Larry, W7IUV / WH2XGP, provided reports for eight WSPR stations and he was reported by 34 unique stations including VK4YB and ZL2AFP.  As W7IUV, Larry provided reports for nine WSPR stations including VK4YB.

WH2XGP session WSPR activity (courtesy NI7J)

 

Band conditions were noisier than the previous session here in North Texas but domestic WSPR openings were solid.  Two-way reports returned for WH2XCR but may be the result of my listening later in the morning than I have been in several months.  Merv often peaks later this time of year.  I operated at 17% duty cycle overnight and noted numerous CW and JT-9 level reports overnight.  My transmission report details can be viewed here and my reception report details can be viewed here.

WG2XIQ 24-hour WSPR activity

 

Regional and continental WSPR breakdowns follow:

North American 24-hour WSPR activity

 

European 24-hour WSPR activity

 

Japanese 24-hour WSPR activity

 

Oceania 24-hour WSPR activity

 

Eden, ZF1EJ, returned to transmitting during this session.  He provided reports for eight WSPR stations and he was reported by 23 unique stations including WH2XCR.

ZF1EJ 24-hour WSPR activity

 

Laurence, KL7L / WE2XPQ, experienced a rebound session, calling it ‘fair’ and providing a report for VK4YB.  Laurence also shared two-way reports with WH2XCR.  Reports were generally limited to the West coast in addition to reports of WG2XXM in Oklahoma.  Laurence indicated that “XXM made the distance and underground dog fence QRM ‘howler’ apparently QRT overnight.”  DX report details can be viewed here.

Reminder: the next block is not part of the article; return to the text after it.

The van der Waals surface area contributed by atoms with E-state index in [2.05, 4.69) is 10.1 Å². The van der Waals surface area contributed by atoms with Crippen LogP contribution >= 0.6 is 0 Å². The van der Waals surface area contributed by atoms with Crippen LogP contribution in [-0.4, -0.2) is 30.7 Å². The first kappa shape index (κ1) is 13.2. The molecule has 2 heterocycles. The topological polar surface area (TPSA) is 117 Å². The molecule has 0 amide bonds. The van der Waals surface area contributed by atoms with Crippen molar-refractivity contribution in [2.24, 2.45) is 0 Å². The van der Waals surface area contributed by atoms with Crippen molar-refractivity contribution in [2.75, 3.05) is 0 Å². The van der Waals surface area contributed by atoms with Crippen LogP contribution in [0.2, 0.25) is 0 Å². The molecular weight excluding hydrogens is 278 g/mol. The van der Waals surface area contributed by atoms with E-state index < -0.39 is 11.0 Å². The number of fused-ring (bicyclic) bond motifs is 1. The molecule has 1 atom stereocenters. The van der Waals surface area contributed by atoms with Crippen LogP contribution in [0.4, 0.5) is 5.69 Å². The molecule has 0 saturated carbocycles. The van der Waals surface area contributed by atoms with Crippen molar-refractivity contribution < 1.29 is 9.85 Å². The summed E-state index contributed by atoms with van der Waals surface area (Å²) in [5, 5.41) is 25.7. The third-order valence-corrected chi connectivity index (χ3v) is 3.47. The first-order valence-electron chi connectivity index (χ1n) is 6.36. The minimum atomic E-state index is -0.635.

WE2XPQ 24-hour WSPR activity

 

Merv, K9FD/KH6 / WH2XCR, provided reports for VK5FQ and ZF1EJ and shared two-way reports with VK4YB and WE2XPQ.  Merv received reports from VK2EIK, VK2XGJ and ZL2AFP.  There were several reports from ZL2AFP near sunrise before the band tilted back to VK where VK4YB was decoded after sunrise in Hawaii.  In the East, Merv provided reports for WI2XBV.  DX report details can be viewed here.

WH2XCR 24-hour WSPR activity

 

Jim, W5EST, presents, “PART 4: 630M RF FOCUSING BY AUGUST 21, 2017, SOLAR ECLIPSE?”:

Yesterday’s blog post illustrated the bull’s-eye shaped darkness of the solar eclipse. I imagined a probable saucer-shaped thinning of the E-region around the oval of totality. (Endnote 1*)
Given the curvature of that saucer, could the eclipse even focus 630m RF and greatly increase eclipse-enhanced SNR by such RF focusing?  Think of a concentrating mirror or an elliptical acoustic reflection gallery:  http://hyperphysics.phy-astr.gsu.edu/hbase/Acoustic/reflc.html (scroll 40%).
Today’s illustration shows the eclipse bull’s-eye. Quite a few of the USA 630m experimental TX stations and W/VE RX stations define paths that asymmetrically bridge the eclipse bull’s-eye at some point on the eclipse track. Presumably it is there that SNRs can be most favorable. There, 630m signal rays will traverse the D layer in its least-absorbing  eclipsed places (white circles).  Moreover, multiple 630 m signal rays may even reflect (red circles) from the underside of the eclipse’s E-region “saucer.” (Endnote 2**)